Date: Nov 04, 2022 Author: Theresa Hitchens Source: breakingdefense.com (
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Former NASA administrator Jim Bridenstine told Breaking Defense that Phase Four has the potential to "disrupt the in-space propulsion market," and its technology "is important for the country."
WASHINGTON -- In a first, California startup Phase Four has successfully demonstrated that its novel spacecraft engine can run on a new "green" fuel created by Air Force Research Laboratory, company officials told Breaking Defense.
"This is a project that we've been working on with the Space Force for the past several months to validate that our thruster can take this green chemical propellant, create a plasma with it, and then we demonstrated operation at a variety of power levels and flow rates," Beau Jarvis, Phase Four CEO, explained in an interview on Monday.
Following the successful ground test, Phase Four is now working on optimizing its thruster parameters to best utilize AFRL's Advanced Spacecraft Energetic Non-Toxic (ASENT) propellant with an eye to a later on-orbit test.
Phase Four was one of three contractors to win a Small Business Innovation Research (SBIR) contract from AFRL's SpaceWERX at last year's Space Pitch Day.
It also has another SBIR from AFRL for investigating the use of iodine fuel with its radio frequency thruster, he said, as well as contracts with the Defense Advanced Research Projects Agency and commercial companies, like Capella Space, which is building large constellations in low Earth orbit.
The company's novel thruster design uses RF rather than a cathode to spark the fuel and create plasma that provides thrust, Jarvis explained. This allows it to run on ASENT -- developed by the lab as a non-toxic alternative to traditional hydrazine.
"Radio frequency electric propulsion that is fuel agnostic: xenon, krypton, iodine, hydrazine, ASENT, water, etc," he explained. Noting that Phase Four is already experimenting with the use of iodine, he added that iodine costs $150 per kilogram, compared with xenon at $30,000 per kilogram.
Unlike cathodes that can corrode when exposed to certain fuels, he said, Phase Four's RF thruster doesn't actual come in contact with the propellant at all.
"We actually embed an RF element inside the thruster. So we actually don't have anything that physically touches the propellant, which allows us to be propellant agnostic," Jarvis said. The RF mechanism in the engine he added, works in a similar manner to that used in a charging mat for a cell phone.
But more importantly, company officials said, Phase Four's technology is enabling the development of what are called multimode thrusters -- which in essence combine a chemical thruster with an electric thruster using the same fuel source.
Electric spacecraft propulsion systems are more fuel efficient. In engineering jargon they have a high specific impulse (Isp) but cannot generate enough thrust to allow a satellite to rapidly maneuver. Thus, they are usually used by satellite operators for the small orbital shifts required for day-to-day station keeping.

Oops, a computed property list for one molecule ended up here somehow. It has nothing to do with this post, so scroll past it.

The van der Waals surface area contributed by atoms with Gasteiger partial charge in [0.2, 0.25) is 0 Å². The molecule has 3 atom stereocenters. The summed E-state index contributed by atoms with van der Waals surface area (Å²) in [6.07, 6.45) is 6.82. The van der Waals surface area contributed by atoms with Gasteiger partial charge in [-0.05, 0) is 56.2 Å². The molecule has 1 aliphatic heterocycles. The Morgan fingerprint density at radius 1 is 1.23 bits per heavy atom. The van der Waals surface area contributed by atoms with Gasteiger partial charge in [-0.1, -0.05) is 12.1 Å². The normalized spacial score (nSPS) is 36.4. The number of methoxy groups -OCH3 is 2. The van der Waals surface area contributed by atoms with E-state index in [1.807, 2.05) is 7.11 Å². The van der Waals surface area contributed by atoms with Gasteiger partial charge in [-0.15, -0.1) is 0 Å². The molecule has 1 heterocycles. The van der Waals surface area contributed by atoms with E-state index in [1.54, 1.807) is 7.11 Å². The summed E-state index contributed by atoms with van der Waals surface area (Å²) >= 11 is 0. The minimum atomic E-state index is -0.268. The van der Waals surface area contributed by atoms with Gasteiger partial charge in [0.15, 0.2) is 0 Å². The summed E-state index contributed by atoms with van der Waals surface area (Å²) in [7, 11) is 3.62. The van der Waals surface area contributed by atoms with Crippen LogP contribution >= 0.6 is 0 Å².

By contrast, on-board chemical thrusters, which rely on stored propellants, can provide a lot of thrust. The downside is they get pretty low gas mileage, and their tanks add a lot of mass/volume. (More mass equals more cost to launch.)
"From my perspective, the goal is to have a single propulsion system that can do both high thrust and high ISP," said former NASA head Jim Bridenstine, who is on Phase Four's board.
In fact, he told Breaking Defense, Phase Four is the only startup whose board he has joined, not only because of its potential to "disrupt the in-space propulsion market" but also because its technology "is important for the country."
Bridenstine said the combo of capabilities is a game-changer. "This is how it relates to the Department of Defense: We hear from the Space Force a lot [the need for] the ability to 'maneuver without regret'," he added.
"So, you need the high Delta-v in order to maneuver quickly -- in order to get out of the way of a threatened anti-satellite missile, maybe orbital anti-satellite capability, or maybe it's just debris, but you got to be able to move quickly, which means you need high thrust or high Delta-v," Bridenstine explained. "On the other hand, you also have to be able to operate normally, and for that you need high Isp, you need a very efficient rest capability that can last for long, long periods of time."
Further, he noted that typical thruster fuels like xenon and krypton are largely produced in Russia and China. And using water for fuel -- water that could be harvested from asteroids -- could enable cheaper space operations in cislunar space around the Moon, and farther out into the Solar System.
Jarvis said the company already has six of its smallest RF engines in what it calls its Maxwell series, operating on orbit for commercial customers -- running on traditional fuel -- and will have six more flying in the first quarter of next year.
"The current engine that we have operating in space is our first product, called Maxwell Block 1. It's about a toaster-size, turnkey system. So, it's basically a plug-and-play system that you put into a small spacecraft," he said.
"This year, we've just started delivering our second product, a product called Maxwell Block 2. It's a little bit larger because it's a more capable system," he added, explaining that Block 2 also sports a "flexible architecture" that allows spacecraft operators to decide how to configure the propulsion unit to fit their satellite.
Finally, Jarvis said, Phase Four is working on a future model that can provide much more power, "because that's where we see a lot of the both commercial market as well as the DoD market going with some of the new Space Force architecture" -- which puts a premium on resiliency, including both larger constellations and maneuverability even for some of its larger satellites.